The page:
Subject: Re: multilink
To: Ignatios Souvatzis <>
From: Brian Somers <>
List: tech-net
Date: 06/06/2000 02:58:15
> On Thu, Jun 01, 2000 at 10:18:37AM +0100, Brian Somers wrote:
> > > On Wed, May 31, 2000 at 01:07:22AM +0100, Brian Somers wrote:
> > > 
> > > > User-ppp will do MP without any noticeable loss in performance. ...
> > > 
> > > ...for fast CPUs and slow links.
> > 
> > To an extent, yes.  I can get 1.5 Mb (bytes, not bits) through a 
> > synchronous back-to-back user-ppp connection on my laptop (PII366) 
> I notice this number...
> > with compression disabled.
> ... and this restriction.
> at what %CPU usage, and what context switch rate?

100% CPU usage.  I can't measure the context switch rate at the 
moment, but the 1.5Mb is flat-out hammering the machine.

By back-to-back I mean that one ppp invocation is execing the other 
and they're talking via a socketpair() - CPU is intended to be the 
limiting factor as I'm trying to measure maximum throughput.

> > Also, I'd argue that on an SMP box, user-land MP ppp will beat the 
> > socks off any kernel implementation - at least for the forseeable 
> > (disclaimer: I know nothing about NetBSD SMP mutexes !!).  Especially 
> > when you introduce compression - usually better done in userland.
> Not necessarily. We're already doing it at a low priority software interupt,
> and I guess we could move it to a kernel thread now. Besides: if you're doing
> it in userland, you'll get an increasing context switch rate if you have (due
> to your increasing CPU capabilities) an increasing data rate (packet sizes are
> limited). So you'll be limited by context switching abilities of your hardware
> (CPU, caches, translation tables), not by CPU power per se.

On the above i386 with FreeBSD I'm still hitting CPU limitations and 
I guess NetBSD is the same, but I take your point.

I'm not sure how easy it would be to move the if_ppp stuff into kernel 
threads... if you take a look at the code, it's not exactly layered 
as you might expect :-(

> You're talking about machines with 10^3 to 10^4 times the CPU power of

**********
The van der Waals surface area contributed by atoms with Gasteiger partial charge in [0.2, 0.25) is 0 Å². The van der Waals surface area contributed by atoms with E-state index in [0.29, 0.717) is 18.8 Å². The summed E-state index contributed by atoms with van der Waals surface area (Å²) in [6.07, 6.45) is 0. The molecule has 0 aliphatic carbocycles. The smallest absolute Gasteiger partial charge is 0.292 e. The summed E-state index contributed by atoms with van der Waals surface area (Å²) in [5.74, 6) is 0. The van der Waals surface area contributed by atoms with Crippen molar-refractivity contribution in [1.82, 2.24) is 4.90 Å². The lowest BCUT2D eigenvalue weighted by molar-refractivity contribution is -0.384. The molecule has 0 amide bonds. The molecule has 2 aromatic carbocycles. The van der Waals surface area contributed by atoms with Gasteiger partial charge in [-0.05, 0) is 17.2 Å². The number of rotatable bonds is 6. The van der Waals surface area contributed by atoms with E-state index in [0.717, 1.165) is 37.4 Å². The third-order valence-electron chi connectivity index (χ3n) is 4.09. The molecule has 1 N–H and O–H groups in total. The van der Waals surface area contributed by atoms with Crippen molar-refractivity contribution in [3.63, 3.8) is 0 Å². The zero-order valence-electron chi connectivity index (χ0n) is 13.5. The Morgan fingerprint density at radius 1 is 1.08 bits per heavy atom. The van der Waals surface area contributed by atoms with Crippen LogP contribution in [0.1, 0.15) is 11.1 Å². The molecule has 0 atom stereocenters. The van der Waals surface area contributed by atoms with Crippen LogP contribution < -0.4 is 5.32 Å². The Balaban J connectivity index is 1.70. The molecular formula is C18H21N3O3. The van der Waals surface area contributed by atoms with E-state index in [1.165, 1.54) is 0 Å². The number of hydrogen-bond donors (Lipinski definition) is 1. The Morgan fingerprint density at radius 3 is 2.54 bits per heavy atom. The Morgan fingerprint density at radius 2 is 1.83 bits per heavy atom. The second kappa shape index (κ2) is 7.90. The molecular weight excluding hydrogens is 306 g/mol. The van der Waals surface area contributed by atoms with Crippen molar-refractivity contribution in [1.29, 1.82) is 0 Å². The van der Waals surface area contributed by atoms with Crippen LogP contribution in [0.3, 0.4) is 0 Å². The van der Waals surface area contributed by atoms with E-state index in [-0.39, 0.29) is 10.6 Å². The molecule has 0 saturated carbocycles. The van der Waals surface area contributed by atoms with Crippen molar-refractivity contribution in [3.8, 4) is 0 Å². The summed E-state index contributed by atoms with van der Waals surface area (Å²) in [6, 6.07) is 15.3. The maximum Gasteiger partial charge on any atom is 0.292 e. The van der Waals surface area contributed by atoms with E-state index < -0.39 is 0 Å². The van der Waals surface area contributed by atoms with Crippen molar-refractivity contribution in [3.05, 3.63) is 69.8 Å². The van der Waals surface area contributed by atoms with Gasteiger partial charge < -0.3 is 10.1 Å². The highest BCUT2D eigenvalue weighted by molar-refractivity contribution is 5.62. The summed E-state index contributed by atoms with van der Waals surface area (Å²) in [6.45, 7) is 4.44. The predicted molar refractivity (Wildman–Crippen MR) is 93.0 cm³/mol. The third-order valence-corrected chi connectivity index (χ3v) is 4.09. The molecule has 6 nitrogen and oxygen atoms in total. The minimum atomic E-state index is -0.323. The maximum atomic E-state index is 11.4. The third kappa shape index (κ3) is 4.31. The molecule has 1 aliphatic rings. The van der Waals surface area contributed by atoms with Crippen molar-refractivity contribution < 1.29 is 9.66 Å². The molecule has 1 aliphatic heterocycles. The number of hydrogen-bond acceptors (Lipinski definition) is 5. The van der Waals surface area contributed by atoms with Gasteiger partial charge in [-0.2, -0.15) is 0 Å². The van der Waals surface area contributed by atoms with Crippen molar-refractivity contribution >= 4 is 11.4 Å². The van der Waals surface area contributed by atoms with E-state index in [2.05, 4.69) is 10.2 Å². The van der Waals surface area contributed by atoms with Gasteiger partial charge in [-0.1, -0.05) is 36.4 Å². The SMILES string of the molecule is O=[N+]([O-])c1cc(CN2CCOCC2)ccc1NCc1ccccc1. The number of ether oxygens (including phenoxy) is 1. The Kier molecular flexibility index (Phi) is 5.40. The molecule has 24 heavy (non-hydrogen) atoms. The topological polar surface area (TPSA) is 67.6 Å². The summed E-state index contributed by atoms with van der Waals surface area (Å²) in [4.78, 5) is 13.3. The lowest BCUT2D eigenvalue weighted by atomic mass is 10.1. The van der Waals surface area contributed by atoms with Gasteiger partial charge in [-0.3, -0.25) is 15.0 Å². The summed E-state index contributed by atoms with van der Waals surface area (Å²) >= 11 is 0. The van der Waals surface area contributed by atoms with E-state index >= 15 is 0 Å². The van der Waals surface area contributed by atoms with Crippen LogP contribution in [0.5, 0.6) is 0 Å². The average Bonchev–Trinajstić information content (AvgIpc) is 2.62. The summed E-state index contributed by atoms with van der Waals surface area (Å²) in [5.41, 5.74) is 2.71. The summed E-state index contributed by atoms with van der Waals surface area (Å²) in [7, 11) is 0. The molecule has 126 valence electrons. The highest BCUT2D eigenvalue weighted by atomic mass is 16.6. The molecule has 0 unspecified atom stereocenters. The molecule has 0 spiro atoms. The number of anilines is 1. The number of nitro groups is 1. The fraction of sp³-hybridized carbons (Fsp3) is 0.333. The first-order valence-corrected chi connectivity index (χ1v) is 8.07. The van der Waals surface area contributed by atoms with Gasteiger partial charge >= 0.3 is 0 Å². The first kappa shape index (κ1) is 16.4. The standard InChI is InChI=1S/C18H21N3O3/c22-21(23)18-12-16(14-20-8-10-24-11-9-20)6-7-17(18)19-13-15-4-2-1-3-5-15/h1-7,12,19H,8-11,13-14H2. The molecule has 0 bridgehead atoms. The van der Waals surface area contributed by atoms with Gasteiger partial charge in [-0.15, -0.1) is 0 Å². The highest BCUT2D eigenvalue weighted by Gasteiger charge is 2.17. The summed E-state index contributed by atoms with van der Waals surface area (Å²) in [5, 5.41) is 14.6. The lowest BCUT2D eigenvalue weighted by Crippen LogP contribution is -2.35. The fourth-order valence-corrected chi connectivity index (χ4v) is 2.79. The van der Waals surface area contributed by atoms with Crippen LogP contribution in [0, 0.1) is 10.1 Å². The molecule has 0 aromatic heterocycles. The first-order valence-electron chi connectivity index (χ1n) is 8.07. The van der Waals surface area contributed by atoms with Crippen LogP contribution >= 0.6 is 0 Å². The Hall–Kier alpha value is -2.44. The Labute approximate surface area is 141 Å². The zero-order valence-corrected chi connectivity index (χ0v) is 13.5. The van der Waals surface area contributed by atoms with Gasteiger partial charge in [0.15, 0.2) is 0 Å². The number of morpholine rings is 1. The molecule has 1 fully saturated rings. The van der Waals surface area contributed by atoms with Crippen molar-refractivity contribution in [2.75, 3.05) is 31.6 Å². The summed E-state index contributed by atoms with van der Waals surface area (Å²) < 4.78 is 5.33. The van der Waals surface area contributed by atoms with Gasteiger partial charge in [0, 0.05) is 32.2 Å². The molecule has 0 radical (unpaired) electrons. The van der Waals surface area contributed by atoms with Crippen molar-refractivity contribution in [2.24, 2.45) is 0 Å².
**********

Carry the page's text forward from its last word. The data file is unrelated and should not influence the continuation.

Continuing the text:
> the low-end NetBSD machines, and about 50 times the memory. You'll always
> have a class of links for a given class of machines where userland PPP is
> ok... and you'll always have another class where it doesn't really work.

Yes, I can't deny that the bouncing of packets in & out of the 
kernel murders things when resources are at a premium.  I guess 
I'm just arguing that user-ppp isn't limited to high CPU low 
bandwidth solutions as the general case is a single-invocation 
single or dual link connection.  Even PPPoE (over ethernet) doesn't 
hit resource problems on modern hardware....

> So you should mention the details of your setup, if you're publishing claims
> like:
> > > > User-ppp will do MP without any noticeable loss in performance. ...

This was badly phrased. I *meant* it can do MP with an almost linear 
bandwidth increase - given that the CPU requirements are available.

> which is certainly true for fast modem to ISDN/double ISDN speeds on most of
> the supported machines... but not for every supported (by NetBSD) combination.

I was thinking of modem/isdn connections :-)

Having said that, I do virtually all my testing with either 
back-to-back connections on the same machine (``set device "!ppp 
-direct in"'') or PPPoverUDP... so in practice, my tests always 
hammer the machine and aren't really representative of anything 
except theoretical throughput.

My web site ( has links to various 
configuration possibilities for the curious.

> Of course, if you want to do multilink PPP, you have no choice currently.

And if you want to do PPP over Ethernet, sync cards, arbitrary programs, 
tcp or udp.  Even ppp over ISDN (i4b) is far easier with user-ppp.
User-ppp even deals with the ``first-connection'' problem :-)

There are trade-offs both ways...

> Regards,
> 	-is


Brian <>                        <brian@[uk.]>
      <>                   <brian@[uk.]>
Don't _EVER_ lose your sense of humour !